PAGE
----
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The worst foreclosure property Mike Hendley has ever seen had 3 feet of sewage covering its basement, all of which had trickled downhill and somehow got into the house.
“You could smell it from 10 feet in front of the door,” he says.
Hendley works for the Laurel franchise of Servpro, a national company that pumps water and scours mold from flooded homes, among other services. He encountered this particular brick town house roughly a year ago, in a place he doesn’t remember exactly, “right on the edge of D.C.,” possibly District Heights.
In total, Hendley estimates that business from these foreclosure homes has picked up between 20 and 25 percent in the last year. Roughly 10 of the last 20 houses Hendley has checked out with flooding, mold, or water damage have been foreclosure properties.
“What happens is, unless you turn the water off from the street, and drain everything in the house, you’re going to have a pipe break somewhere, sometime,” he says. “And with no one being there, it floods and goes undetected, and someone comes to buy the house, and you got 3 or 4 feet of mold in the basement.”
A flooding remediation typically ranges from $5,000 to $10,000 but can creep up to $30,000, says Hendley, adding, “That’s just to restore it. That doesn’t even count putting all the drywall back together and painting it.”
Adam Bilik, who owns the Servpro in Bowie, has also seen a boost in business related to the housing bust. He says he’s done estimates for water and mold damage in about 30 foreclosure properties in the last year; he barely recalls seeing any five years ago.
A flood-damage job is an arduous, multi-step process: First the water is pumped out. Then rugs and any other unsalvageable items are carted away. Then the air is dehumidified and cleansed. The mold must be scrubbed off, mostly by hand. If the water has sat for long enough, several inches of drywall must be removed.
With foreclosure properties, the process is often more time-consuming than with your average home: “The houses that have been built through this real-estate boom are houses with bigger footprints,” Bilik says. Within his area, he sees a fair amount of older houses, likely built in the 1960s and 1970s, that are between 1,500 to 1,900 square feet, he estimates. By contrast, the foreclosure properties he’s inspected are between 3,500 and 4,500 square feet, he says.
And not everyone is willing to take the proper steps for cleanup, says appraiser Michael T. Giampa, president of Accurate Appraisal Service Inc. in Mason Neck, Va. Giampa says 75 percent of the for-sale homes he checks out are foreclosure properties-and roughly 10 percent of these have mold and flooding-related issues.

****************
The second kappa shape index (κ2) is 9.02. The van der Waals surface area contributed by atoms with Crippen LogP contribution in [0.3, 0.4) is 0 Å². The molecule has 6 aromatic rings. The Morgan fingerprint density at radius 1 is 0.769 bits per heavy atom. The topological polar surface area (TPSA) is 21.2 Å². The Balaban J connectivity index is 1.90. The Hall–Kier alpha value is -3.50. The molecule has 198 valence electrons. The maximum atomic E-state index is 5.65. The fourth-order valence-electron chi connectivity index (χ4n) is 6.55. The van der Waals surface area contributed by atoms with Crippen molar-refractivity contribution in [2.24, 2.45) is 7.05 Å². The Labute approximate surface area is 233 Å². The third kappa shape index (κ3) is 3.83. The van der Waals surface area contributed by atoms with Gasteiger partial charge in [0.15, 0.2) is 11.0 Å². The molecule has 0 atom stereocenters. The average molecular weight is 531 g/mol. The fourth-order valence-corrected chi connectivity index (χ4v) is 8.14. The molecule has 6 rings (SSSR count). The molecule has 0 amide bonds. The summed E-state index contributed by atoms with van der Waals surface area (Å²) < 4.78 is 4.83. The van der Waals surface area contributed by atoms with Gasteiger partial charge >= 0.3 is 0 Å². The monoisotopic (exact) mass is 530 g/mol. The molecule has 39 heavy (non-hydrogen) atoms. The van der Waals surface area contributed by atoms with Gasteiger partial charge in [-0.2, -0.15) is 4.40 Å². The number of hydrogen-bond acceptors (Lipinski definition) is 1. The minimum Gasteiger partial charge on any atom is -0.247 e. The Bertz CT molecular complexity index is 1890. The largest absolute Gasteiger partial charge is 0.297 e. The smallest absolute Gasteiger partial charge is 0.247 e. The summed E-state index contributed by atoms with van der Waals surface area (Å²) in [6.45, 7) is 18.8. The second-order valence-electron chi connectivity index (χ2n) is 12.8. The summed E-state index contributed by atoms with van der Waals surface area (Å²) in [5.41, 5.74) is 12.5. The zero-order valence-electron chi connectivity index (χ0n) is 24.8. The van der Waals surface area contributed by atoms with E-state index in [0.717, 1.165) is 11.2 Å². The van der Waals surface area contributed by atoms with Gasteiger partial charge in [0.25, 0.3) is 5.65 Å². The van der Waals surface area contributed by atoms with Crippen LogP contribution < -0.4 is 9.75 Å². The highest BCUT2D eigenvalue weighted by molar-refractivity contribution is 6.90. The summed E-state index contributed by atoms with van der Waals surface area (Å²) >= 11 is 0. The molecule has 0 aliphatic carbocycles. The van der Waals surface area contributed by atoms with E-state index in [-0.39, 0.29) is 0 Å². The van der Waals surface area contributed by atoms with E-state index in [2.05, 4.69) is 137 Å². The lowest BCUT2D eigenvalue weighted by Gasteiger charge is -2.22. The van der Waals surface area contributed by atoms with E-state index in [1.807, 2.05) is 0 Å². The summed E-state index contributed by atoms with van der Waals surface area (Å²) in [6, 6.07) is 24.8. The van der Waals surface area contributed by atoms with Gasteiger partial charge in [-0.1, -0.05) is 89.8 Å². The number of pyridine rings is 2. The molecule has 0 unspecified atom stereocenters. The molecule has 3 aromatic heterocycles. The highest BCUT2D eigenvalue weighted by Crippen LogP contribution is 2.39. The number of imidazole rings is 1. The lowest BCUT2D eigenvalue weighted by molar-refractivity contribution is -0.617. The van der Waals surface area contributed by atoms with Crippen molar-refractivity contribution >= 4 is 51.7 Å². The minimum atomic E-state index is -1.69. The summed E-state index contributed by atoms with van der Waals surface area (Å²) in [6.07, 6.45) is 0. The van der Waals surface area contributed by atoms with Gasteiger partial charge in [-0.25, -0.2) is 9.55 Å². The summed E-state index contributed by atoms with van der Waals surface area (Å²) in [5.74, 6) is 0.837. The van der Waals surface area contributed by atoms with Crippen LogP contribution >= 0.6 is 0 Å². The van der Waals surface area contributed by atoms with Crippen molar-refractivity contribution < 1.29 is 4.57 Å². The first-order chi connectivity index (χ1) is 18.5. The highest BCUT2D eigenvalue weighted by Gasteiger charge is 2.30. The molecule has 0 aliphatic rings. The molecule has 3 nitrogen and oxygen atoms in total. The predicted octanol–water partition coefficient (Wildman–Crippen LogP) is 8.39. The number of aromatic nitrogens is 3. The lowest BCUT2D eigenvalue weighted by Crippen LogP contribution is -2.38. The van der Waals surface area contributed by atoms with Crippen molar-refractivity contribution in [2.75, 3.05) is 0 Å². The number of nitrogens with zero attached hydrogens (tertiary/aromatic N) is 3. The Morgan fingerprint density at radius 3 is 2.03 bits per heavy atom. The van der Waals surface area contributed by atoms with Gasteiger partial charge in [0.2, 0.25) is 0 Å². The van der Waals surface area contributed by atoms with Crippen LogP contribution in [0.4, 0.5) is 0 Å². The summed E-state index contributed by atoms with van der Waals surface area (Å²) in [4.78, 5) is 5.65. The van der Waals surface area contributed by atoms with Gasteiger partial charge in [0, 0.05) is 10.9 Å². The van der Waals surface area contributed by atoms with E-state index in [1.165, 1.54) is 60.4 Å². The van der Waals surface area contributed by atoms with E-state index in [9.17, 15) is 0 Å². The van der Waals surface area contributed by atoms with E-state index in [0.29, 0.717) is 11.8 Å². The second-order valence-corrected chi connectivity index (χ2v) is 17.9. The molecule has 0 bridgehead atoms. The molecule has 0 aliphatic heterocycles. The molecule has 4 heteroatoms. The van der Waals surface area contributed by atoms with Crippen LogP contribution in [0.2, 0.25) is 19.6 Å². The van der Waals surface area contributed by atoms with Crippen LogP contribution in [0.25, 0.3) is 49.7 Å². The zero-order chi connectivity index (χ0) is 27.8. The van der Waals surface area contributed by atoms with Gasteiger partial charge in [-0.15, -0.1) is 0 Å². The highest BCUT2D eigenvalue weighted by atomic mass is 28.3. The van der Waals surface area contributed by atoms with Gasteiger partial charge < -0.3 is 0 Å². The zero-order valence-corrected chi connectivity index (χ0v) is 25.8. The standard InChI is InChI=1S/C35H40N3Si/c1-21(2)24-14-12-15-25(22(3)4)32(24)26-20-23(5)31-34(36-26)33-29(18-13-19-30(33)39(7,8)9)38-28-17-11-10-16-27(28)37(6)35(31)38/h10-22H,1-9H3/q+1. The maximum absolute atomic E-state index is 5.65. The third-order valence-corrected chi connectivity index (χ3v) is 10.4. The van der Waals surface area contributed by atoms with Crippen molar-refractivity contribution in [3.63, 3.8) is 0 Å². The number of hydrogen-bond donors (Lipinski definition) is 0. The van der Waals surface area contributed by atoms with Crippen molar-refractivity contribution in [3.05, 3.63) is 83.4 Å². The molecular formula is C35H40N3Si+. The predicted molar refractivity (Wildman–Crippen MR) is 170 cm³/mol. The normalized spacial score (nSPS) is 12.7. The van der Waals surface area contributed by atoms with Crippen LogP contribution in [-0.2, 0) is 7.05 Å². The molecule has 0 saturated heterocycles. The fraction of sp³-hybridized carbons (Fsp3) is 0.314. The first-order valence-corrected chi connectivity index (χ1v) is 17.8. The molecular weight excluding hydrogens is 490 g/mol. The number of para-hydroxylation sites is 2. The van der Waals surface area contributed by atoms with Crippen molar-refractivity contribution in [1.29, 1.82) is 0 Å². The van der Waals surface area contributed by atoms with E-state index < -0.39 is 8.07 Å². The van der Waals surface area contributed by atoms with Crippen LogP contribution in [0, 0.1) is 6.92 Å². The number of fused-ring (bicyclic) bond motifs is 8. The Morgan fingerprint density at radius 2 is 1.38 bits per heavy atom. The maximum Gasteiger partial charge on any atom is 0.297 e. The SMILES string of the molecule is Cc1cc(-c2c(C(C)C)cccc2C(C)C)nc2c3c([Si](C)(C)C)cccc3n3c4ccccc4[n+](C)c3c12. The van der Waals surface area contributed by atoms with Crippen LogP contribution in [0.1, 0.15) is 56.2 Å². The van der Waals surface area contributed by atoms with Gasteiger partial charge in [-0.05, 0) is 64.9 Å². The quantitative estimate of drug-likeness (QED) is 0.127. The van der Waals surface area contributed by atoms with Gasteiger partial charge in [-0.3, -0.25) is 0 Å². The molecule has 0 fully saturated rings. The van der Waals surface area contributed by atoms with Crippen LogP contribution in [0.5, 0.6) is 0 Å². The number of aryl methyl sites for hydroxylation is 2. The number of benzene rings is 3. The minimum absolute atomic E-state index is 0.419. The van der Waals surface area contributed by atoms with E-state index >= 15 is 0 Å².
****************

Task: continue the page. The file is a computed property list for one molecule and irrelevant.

Giampa says he can smell a coverup the moment he walks into a basement. Some people just put Kilz primer toward the bottom of the wall. Others scrub down walls with water fortified with bleach to try and stop the mold. “You just can’t do that,” he says. The drywall “has to be cut out.”
And it’s not only massive floods—-the ones that turn basements into wishing wells—-that are problematic. Last week, Giampa inspected a home in Round Hill, Va., with a clogged drain that resulted in a puddle about 10 feet across, he says. The property had been uninhabited for 441 days. That amount of standing water caused mold to spread across the entire basement ceiling.
The best way to combat these problems is to winterize the property as soon as people move out, he says. But it’s not enough to turn off the water; the pipes need to be flushed out and shot through with antifreeze (Giampa recommends the pink kind used in RVs, though he doesn’t have a preferred brand). Also, he says, the electricity should be turned on to keep the sump pump running. The house should also be kept at an neutral temperature-about 72 degrees-to prevent mold growth and “funky smells.”
Fortunately, foreclosure floods usually aren’t the toughest to treat, says Servpro’s Hendley. Usually, these homes have no waterlogged books, damp couch cushions, warped wooden chairs, or wet boxes full of old school projects floating about.
“They’re emptier. They have no contents, therefore it makes it 10 times easier,” he says.
Often, people will call Hendley and ask him to check out foreclosure properties and then decide not to use his services. Instead they’ll take his quote to the bank to negotiate down the home’s value. These days, Hendley does estimates for free. Next year, no more. Today’s economy has its downside for mold remediation experts, too.
“If we run around and do 50 estimates a week,” he says, “that’s a lot of gas.”